Consider Hollywood’s everyman. Jimmy Stewart was once the archetype; an actor whose open face and Pennsylvania drawl suggested a deep humility, morality, Presbyterianism. Jump ahead a generation, and the likes of Dustin Hoffman, Robert De Niro, and Al Pacino pushed that paradigm in a different direction. They didn’t look like matinee idols, nor did they act much like them; instead, they evoked pure id.
Those guys, plus Sam Rockwell, plus Sean Penn—instinctive actors, their talents nearly uncontrolled—are some of Jeremy Allen White’s favorites: “I like watching something and almost feeling nervous,” he tells me.
White has spoken about watching and rewatching Pacino’s “unstillness” in The Panic in Needle Park as he prepared to play Carmen “Carmy” Berzatto, the painfully tense young chef at the center of FX’s The Bear. A breakout hit last summer, the series’ tautly paced action begins after Carmy, a James Beard Award–winning phenom, returns home to run his family’s flagging sandwich shop, The Original Beef of Chicagoland (known as “The Beef”), in the wake of his brother’s suicide. Dropped into a quagmire of unpaid bills, and a kitchen staff that doesn’t really trust (or like) him, Carmy wants to burn the whole place down only slightly less than he wants to save it.
Critics adored The Bear. Sales of Italian beef sandwiches soared. And Carmy was an online sensation: People took one look at his fitted T-shirts, motley tattoos, and greasy hair, and swiftly cast him as a textbook no-goodnik; the kind of emotionally unavailable jerk that your parents—and therapist—urged you not to try to “fix.”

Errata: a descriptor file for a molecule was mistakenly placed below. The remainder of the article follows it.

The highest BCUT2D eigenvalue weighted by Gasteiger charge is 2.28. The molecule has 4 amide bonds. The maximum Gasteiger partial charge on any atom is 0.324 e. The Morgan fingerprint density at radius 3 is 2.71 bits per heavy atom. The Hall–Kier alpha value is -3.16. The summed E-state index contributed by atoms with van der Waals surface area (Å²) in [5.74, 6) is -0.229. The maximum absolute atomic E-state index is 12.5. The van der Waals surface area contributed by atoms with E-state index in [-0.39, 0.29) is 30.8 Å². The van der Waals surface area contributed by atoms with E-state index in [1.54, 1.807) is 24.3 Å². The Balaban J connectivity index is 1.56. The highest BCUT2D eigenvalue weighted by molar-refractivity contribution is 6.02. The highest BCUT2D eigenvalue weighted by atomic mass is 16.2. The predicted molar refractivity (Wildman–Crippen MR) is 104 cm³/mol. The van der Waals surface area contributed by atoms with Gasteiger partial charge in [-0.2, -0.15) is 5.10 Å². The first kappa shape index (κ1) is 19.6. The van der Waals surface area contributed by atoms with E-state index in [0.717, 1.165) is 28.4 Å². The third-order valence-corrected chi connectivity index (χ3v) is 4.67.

In reality, White, 32, is friendly, attentive, and unfailingly polite. He is the doting father of two young girls, Ezer, four, and Dolores, two, with actor Addison Timlin, whom he married in 2019 but first met nearly 20 years ago, at their performing arts high school in Manhattan. (The pair recently separated.) Among his greatest pleasures, he reveals with some embarrassment, is riding his fixed-gear bike.
The rift between what he’s like and how he presents recalls that oft-cited line from Flaubert: “Be regular and orderly in your life, like a bourgeois, so that you may be violent and original in your work.” It also made sense for this particular project. “As much as we want to jump into a lot of the toxic and sort of gnarly things that happen in the restaurant industry, being able to couch that in somebody that’s as naturally good and kind as Jeremy was really important,” says Christopher Storer, The Bear’s creator, who has family and close friends in the business. “When you meet him he’s the sweetest kid ever, and he’s got these piercing eyes that you can’t help but be drawn to. But then you see in his performance that he can be equally charming and funny as he can be scary and tense, which is really tricky to do.”